PSA looks to add more customers as regulatory issues persist with city

The Henry County Public Service Authority (PSA) Board discussed regulatory issues and ways to attract additional customers at its October meeting.

By Brandon Martin

Plans for a waterline extension on Clearview Drive could lead to savings for the Henry County Public Service Authority (PSA), according to local officials.

Tim Pace, director of engineering, said the project had been in the works for almost a year and a half.

“There are 3-4 roads off of Clearview that we purchase water from the City of Martinsville,” he said. “We had to send out notices because of the water quality and THMs (Trihalomethanes).”

According to the National Institute of Environmental Health Sciences, THMs are the result of a reaction between the chlorine used for disinfecting tap water and natural organic matter in the water. At elevated levels, THMs have been associated with negative health effects such as cancer and adverse reproductive outcomes.

Mike Ward, director of regulatory compliance, said that “it was probably as much of a regulatory issue–copper sampling, THM issues–where we didn’t have a lot of control. The city couldn’t really give us the good quality water that we wanted.”

To have more control over the water quality, Pace said that the PSA began looking at alternatives.

“We all agreed that it would be in the best interest of us, since we ran that new line to connect (U.S.) 58 East to the Philpott system, to come off of that line and pick up those customers,” Pace said. “We had agreed to purchase the material and the PSA construction/maintenance staff would install that.”

Due to loss of staff and the coronavirus pandemic, however, Pace said that the team would likely not be able to construct the new waterline themselves. As a result, he contacted Wells Construction, a contractor that helped with a rehabilitation project in Collinsville.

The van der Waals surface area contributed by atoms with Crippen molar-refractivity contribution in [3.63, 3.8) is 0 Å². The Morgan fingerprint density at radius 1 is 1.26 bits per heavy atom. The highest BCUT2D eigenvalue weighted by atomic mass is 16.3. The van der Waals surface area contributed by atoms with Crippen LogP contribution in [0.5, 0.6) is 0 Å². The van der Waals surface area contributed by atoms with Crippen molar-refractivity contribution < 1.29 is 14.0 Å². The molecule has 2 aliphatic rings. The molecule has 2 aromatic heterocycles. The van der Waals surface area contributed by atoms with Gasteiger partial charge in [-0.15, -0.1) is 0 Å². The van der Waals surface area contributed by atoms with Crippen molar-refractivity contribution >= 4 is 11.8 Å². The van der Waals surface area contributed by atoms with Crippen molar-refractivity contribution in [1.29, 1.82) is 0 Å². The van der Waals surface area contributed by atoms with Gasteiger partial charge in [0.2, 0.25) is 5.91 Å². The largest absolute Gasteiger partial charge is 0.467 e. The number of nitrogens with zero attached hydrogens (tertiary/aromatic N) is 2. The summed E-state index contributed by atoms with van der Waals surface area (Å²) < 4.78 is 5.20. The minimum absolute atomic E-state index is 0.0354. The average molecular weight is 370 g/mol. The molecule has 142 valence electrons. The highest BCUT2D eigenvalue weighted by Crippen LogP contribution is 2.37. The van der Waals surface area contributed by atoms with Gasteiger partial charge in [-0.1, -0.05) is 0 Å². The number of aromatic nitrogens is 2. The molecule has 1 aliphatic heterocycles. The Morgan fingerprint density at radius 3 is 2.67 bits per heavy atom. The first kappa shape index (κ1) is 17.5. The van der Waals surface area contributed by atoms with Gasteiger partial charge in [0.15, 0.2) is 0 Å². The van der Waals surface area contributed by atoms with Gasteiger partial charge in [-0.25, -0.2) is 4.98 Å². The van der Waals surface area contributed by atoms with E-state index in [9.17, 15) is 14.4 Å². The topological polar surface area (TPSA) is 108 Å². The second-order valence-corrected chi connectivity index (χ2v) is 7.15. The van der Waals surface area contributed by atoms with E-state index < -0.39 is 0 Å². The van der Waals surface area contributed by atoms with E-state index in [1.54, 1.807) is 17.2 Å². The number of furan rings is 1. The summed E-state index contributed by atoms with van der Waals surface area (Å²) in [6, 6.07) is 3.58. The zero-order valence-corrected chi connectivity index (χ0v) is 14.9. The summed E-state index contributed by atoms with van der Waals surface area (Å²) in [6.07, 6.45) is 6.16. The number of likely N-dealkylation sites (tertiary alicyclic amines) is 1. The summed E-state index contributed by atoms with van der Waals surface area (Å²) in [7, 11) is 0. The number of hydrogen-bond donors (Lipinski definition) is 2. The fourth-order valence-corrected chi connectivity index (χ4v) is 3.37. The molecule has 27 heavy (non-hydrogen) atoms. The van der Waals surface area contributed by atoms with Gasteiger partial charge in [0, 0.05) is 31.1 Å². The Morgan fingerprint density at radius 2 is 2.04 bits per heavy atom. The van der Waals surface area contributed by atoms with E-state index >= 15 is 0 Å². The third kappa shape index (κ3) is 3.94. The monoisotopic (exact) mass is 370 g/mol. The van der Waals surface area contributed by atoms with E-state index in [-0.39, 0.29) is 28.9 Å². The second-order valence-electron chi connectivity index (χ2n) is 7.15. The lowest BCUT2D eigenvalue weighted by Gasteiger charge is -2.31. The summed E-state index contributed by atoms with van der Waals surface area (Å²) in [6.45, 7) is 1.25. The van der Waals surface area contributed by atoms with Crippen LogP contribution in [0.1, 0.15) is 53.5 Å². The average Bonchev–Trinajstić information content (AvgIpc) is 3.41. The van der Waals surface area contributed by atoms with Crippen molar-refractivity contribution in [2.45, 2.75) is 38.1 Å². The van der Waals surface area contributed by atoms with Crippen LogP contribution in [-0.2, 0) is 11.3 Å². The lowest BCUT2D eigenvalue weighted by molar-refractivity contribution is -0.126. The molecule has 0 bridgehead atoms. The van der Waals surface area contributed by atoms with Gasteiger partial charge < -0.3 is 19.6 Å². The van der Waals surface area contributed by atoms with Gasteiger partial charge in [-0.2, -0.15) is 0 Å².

“We negotiated a price with them to do an install and it would be $141,225,” Pace said. He also requested another $14,112 for contingency. “You never know what you might run into with installation.”

Currently, Pace said the PSA has a master meter connection with the city where customers are charged by the PSA and the City of Martinsville is reimbursed for supplying the connection.

“Plus we are responsible for their water to our customers,” Pace added. “We are responsible for all of their regulatory issues” if there are any issues.

Tim Hall, PSA general manager and county administrator, said the project has been discussed in-depth among staff.

“Sometimes we have to pay a penance for a sin that we didn’t create,” Hall said. “There are some regulatory issues and we are on the hook for them because they are technically our customer. If we can eliminate that variable going forward, I think it is probably wise.”

Hall said there have been “off and on” issues with regulatory compliance for water provided to city-based customers.

Ward said that it cost about $0.50 more per customer to provide the water from the city instead of from Philpott.

Pace said the PSA is already approximately $50,000 invested into the Clearview Drive project. The board unanimously approved $149,177 to be spent from reserves to fund the project further.

In a memo sent to Hall on Oct. 19, Ward said that since May, the PSA has experienced “excessively high flows” at the Koehler Wastewater Treatment Facility.

Ward said that during July, the average flows were 1.2 million gallons per day (mgd), even though the month was “very dry.”

He added that this is 0.4 mgd higher than previous months that were equally as dry.

“The City of Martinsville currently charges the PSA $1.35 per 1,000 gallons of sewer treated,” Ward said in the memo. “At this rate, the PSA is spending approximately $17,000 per month ($210,000 per year) more than normal just on this excess flow with no revenue at all from these costs.”

After PSA staff inspected sewer lines in the area, they found issues “which are near the river and creeks in Fieldale, Stanleytown and Bassett areas,” Ward said, and described the issues as “minor problems.”

He added that the staff doesn’t believe the issues “are nearly enough to account for the amount of inflow and infiltration issues we have been seeing for the last five months.”

The board approved a transfer of $50,000 from the general fund to cover the cost of a $29,000 base investigation and an additional $20,000 for “any unanticipated investigation and camera work” that the PSA staff is not able to perform.


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